If cilantro tastes like soap and you can’t stand it, feel free to omit the cilantro and add parsley, chopped scallion, or minced chives in its place.

What kind of vinegar works best with Cowboy Caviar?

This recipe calls for red wine vinegar, but you can use apple cider vinegar or even plain white vinegar if that’s all you have. It’s always a hit no matter which kind of vinegar you use.

Can you use Italian dressing in Cowboy Caviar?

If you want to use Italian dressing, and many people do, just omit the olive oil, sugar, white wine vinegar, chili powder, and salt. Start with using about 1 cup of dressing, taste it, and see if you think you need more.

How long can you keep Cowboy Caviar?

This recipe keeps about 3-4 days in the refrigerator.

A party salad from the 1940s with a serious cult following, this Cowboy Caviar recipe is fun, colorful, and endlessly adaptable. Healthy black-eyed peas, vegetables, and beans bring good luck no matter when you eat them, so be sure to make a big bowl for your next barbecue or potluck.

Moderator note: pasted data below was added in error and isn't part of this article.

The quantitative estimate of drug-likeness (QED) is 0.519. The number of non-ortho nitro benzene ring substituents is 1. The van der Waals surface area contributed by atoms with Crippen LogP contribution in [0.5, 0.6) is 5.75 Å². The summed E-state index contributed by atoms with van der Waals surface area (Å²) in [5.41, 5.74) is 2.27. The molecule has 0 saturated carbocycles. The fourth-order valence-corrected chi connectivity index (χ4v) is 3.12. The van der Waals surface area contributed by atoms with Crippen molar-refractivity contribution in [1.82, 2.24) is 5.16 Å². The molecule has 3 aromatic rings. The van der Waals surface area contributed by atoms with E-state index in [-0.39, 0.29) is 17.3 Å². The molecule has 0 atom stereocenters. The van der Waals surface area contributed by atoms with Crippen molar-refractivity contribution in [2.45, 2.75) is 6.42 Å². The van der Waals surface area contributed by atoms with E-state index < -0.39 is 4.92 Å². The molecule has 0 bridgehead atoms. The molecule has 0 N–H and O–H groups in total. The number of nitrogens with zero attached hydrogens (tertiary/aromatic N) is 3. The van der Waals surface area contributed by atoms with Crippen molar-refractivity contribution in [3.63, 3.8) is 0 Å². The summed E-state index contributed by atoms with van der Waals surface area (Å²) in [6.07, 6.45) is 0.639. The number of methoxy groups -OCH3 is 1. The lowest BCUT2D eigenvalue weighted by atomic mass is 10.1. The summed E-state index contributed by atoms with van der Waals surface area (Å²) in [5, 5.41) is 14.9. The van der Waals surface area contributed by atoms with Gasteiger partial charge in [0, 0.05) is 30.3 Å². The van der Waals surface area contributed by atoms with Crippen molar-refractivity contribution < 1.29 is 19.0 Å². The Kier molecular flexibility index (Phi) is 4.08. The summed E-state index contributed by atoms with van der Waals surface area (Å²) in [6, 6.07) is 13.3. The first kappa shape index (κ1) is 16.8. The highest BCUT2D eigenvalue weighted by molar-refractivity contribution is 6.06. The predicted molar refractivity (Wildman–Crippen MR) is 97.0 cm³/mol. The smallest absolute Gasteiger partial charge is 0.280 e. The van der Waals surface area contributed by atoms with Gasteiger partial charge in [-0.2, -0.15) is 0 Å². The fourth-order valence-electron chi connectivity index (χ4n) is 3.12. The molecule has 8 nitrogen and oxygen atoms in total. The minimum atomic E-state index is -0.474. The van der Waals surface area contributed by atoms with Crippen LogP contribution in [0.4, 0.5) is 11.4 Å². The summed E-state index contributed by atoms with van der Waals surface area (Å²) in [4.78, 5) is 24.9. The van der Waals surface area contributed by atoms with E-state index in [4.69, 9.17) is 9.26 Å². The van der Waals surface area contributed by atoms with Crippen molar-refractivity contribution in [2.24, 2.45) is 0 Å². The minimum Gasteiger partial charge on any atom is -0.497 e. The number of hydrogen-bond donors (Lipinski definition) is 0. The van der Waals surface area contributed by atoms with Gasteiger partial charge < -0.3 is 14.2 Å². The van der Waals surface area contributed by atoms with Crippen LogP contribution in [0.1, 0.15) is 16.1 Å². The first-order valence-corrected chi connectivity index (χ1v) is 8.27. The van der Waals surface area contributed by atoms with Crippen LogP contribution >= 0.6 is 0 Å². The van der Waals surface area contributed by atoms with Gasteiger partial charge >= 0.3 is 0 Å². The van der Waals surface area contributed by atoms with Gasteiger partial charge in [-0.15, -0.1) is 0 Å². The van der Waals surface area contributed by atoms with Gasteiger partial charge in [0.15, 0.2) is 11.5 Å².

Can you freeze Cowboy Caviar?

Although I wouldn’t recommend freezing this dish, I would recommend eating the leftovers on as many things as possible until it’s gone. Throw it on top of some scrambled eggs, toss it in a green salad, or spoon it over a steak.

Do you use canned or dried beans in Cowboy Caviar?

When it comes to the black-eyed peas and beans, seek out the canned varieties if you can, if only for the convenience. You may also find fresh, cooked black-eyed peas in the produce section.

If you’re trying to limit your sodium or you’re making Cowboy Caviar for an army, you certainly can use dried beans for this recipe.

Can you make Cowboy Caviar that’s low in sodium?

If you’re eating a diet that’s low in sodium, look for low sodium labeled canned beans, or cook dried beans at home.

Using dried beans to make Cowboy Caviar: